Even though he's not a government employee, he is entitled to a full state pension.
He's among hundreds of lobbyists in at least 20 states who get public pensions because they represent associations of counties, cities and school boards, an
But several states have started to question whether these organizations should qualify for such benefits, since they are private entities in most respects: They face no public oversight of their activities, can pay their top executives private-sector salaries and sometimes lobby for positions in conflict with taxpayers.
"It's a question of, 'Why are we providing government pensions to these private organizations?'" said Illinois Democratic Rep.
Acquario, executive director and general counsel of the
"We want the people that work in local governments to continue to be part of the solution," he said. "We represent the same taxpayers."
The debate is more about principle than big money, since the staffs of such organizations are relatively small and make barely a ripple in huge state retirement systems. The eight
Still, the issue raises a public policy question as many states and taxpayers struggle to fund their pension obligations required by law.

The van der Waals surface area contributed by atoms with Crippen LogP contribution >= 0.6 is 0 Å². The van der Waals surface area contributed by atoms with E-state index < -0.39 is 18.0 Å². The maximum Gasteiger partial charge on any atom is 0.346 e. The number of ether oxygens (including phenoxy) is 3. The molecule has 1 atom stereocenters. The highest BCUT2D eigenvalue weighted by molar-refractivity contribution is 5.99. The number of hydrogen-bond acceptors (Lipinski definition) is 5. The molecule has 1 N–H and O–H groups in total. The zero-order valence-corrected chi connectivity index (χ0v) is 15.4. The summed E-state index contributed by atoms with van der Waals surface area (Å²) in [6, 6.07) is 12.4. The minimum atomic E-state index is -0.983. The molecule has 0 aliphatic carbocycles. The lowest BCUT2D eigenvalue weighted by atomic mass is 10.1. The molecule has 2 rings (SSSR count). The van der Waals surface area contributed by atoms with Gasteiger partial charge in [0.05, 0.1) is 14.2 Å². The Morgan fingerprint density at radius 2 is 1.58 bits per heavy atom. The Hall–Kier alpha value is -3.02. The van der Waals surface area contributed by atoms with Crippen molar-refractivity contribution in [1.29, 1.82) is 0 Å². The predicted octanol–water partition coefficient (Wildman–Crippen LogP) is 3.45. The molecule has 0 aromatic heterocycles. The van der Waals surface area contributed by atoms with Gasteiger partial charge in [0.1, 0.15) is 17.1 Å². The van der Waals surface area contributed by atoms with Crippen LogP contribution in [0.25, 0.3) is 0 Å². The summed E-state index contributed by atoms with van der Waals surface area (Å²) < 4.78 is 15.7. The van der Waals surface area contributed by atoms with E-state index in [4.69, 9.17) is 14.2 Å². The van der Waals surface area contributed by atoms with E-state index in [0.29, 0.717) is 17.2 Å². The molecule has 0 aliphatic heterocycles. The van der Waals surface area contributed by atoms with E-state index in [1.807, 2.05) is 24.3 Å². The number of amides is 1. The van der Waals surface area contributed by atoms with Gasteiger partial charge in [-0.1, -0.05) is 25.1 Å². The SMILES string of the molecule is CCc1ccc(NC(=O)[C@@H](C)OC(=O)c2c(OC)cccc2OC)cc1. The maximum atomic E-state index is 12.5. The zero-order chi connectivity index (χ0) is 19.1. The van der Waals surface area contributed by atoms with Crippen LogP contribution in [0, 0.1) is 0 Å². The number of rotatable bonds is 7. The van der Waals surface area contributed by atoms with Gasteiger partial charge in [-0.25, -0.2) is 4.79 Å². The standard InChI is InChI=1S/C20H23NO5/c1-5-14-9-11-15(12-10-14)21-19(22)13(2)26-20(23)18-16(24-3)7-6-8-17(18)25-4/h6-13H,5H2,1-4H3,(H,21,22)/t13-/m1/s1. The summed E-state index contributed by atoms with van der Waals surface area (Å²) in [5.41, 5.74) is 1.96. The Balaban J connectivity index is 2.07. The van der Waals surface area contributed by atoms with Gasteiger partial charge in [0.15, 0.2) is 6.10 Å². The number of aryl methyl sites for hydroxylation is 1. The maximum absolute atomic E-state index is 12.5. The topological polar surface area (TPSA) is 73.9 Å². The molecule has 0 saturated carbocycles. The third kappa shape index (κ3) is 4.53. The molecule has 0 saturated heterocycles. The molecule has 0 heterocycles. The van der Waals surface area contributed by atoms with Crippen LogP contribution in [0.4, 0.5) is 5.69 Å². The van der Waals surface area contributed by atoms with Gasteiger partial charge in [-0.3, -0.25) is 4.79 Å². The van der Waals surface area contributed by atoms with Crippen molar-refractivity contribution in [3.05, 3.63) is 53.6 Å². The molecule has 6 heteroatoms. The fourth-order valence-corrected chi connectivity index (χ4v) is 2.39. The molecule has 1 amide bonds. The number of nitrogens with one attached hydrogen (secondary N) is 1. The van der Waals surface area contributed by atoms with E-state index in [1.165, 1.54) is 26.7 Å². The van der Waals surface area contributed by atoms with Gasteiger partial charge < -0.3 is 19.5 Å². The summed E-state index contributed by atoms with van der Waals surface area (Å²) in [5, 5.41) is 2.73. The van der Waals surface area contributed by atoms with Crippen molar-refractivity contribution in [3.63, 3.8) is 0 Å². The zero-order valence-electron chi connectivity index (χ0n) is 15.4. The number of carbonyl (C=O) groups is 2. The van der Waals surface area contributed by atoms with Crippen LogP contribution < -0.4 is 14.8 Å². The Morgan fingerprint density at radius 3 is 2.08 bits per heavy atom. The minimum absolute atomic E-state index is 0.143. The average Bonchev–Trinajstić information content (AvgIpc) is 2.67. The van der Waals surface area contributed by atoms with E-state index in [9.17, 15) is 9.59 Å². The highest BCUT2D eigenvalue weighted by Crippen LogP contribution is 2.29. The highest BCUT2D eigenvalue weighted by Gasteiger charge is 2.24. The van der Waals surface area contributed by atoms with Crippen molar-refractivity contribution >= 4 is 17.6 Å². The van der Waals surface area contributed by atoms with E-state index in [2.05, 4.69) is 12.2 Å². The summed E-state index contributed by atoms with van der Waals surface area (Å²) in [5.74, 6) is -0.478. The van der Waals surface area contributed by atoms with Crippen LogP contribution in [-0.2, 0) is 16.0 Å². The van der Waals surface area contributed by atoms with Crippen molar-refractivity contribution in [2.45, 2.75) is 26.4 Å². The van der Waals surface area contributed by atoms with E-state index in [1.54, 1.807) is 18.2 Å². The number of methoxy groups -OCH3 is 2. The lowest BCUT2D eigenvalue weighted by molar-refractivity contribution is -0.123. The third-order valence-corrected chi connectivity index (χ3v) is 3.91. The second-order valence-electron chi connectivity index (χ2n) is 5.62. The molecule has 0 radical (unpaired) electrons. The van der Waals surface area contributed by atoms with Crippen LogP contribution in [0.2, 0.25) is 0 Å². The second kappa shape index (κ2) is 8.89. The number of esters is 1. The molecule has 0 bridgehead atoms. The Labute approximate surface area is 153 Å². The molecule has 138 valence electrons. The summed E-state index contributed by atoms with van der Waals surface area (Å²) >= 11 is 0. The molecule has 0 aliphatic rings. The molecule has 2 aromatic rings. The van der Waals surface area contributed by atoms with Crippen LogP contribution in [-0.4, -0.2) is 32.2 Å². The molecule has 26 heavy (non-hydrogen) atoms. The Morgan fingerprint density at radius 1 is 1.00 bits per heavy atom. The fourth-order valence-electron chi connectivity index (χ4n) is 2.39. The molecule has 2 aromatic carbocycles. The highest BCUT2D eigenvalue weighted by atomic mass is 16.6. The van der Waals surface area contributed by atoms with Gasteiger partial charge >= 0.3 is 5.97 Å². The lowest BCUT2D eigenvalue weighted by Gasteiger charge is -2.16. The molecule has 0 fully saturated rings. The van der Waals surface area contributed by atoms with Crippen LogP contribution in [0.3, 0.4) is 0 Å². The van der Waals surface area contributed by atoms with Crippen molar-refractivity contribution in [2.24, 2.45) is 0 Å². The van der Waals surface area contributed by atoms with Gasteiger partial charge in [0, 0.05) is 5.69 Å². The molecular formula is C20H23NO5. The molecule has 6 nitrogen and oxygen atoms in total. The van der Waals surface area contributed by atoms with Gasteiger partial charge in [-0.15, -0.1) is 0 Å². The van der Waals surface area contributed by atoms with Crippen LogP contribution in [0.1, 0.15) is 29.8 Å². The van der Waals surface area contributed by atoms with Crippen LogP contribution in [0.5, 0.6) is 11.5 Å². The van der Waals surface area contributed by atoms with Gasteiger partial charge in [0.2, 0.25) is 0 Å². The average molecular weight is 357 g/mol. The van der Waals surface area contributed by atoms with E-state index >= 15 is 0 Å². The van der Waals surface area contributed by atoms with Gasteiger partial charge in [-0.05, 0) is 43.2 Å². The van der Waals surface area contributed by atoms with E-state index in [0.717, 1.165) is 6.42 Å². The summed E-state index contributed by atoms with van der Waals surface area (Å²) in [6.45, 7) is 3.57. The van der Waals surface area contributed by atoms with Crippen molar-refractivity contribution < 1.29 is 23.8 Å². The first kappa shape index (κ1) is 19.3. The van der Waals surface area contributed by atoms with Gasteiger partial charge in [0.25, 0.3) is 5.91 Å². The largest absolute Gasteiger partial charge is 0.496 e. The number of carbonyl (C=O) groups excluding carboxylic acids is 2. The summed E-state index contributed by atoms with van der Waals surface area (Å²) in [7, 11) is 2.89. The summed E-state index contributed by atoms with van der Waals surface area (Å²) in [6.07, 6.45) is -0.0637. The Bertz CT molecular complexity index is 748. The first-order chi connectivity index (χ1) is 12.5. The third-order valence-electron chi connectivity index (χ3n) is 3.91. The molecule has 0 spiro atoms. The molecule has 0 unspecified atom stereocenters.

"There is liability for taxpayers," said
Unlike state government, for example, these groups aren't bound by salary restrictions — significant salary increases would result in increasing pension benefits.
But such cuts won't affect Baynes. Under the New York Constitution and that of most states, the benefits of those already in the pension system are protected from future cuts.
"It's clear that there's a big problem with hypocrisy when these lobbyists have been pushing austerity and benefit cuts for other government workers while they themselves enjoy solid state pensions," said Michael Kink of the progressive group Strong Economy for
"Workers who have faced cuts in pay and pensioners have a right to be angry — as do voters," Kink said.
In many states, lobbying groups for states and counties take positions that could conflict with taxpayer interests, such as advocating to weaken caps on property tax increases and boosting state school aid.
But associations of cities, counties and school boards argue that a plausible case can be made for allowing them to get state pensions. These quasi-government organizations operate mostly or solely on dues from their members — local governments or school boards typically — which are paid out of taxpayer-funded budgets. They argue they pool their resources to give a voice to government entities that serve taxpayers.
"It's a technical truism that lobbying groups are not supposed to be in the system," said
Which groups get the pension benefit vary widely across the nation.